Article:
8. White Sands National Monument,NM: Is there a better way to feel like a kid again than to sled down white sand dunes comprised of gypsum crystals and traipsing through the oddly enchanting yucca plants? Probably not. This magical national monument is located in New Mexico, and at 275 square miles it is the largest dune field of it’s kind in the world. Sledding the dunes is allowed in places with no vegetation. Stop by the visitor’s center to learn more.
  9. Mexican Hat Rock, UT: The interesting rock striations and sparse shrubbery at Mexican Hat are very typical of Seuss’s illustrations, and visitors are constantly wowed by the meandering river that flows through this starkly beautiful landscape. There is an interesting but mellow hike that takes you around the base of the Mexican Hat formation itself, but be warned that there is not a lot of shade in this Colorado Plateau location in Utah.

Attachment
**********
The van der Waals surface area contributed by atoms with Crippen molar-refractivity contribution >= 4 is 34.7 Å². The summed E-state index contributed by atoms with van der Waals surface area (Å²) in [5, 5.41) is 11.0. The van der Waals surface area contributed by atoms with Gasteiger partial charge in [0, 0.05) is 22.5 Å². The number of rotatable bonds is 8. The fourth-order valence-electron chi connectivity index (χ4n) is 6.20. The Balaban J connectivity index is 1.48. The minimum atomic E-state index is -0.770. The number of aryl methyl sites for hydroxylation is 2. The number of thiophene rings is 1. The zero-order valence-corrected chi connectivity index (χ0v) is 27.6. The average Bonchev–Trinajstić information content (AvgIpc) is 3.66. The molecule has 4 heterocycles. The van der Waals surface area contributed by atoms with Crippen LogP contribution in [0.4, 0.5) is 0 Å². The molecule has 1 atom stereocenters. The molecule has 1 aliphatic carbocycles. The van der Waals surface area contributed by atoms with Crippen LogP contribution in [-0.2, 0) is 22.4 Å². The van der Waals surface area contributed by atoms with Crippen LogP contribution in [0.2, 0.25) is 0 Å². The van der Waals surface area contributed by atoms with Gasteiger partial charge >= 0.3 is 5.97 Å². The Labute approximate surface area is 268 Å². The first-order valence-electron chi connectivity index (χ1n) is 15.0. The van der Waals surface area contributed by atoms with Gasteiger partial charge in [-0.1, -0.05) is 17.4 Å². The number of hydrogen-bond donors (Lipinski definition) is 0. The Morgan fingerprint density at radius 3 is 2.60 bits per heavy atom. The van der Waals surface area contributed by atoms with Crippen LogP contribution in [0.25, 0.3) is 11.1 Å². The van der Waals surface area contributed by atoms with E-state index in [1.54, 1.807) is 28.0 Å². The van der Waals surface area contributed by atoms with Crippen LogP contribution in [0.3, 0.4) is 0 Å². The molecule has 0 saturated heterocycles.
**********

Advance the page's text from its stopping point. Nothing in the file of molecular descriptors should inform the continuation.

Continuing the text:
10. Painted Hills, OR: The hills are part of the John Day Fossil Beds National Monument and are a remarkable and colorful landscape that could have been pulled right from the pages of a Dr. Seuss story. These stunning variations in color are formed from the layers of black, grey, yellow, gold and red soil that is, in some cases, over 40 million years old. It tells a story of the area’s geological transitions. The most popular trail that gets you up close and personal with this location is the short out and back Painted Hills Overlook Trail.

As you contemplate taking a trip to one or more of these destinations, think of what Dr. Seuss himself would say:

“You’re off to great places! Today is your day! Your mountain is waiting, so get on your way!”


Found this Seussian piece of flora along the Blanco River in Texas.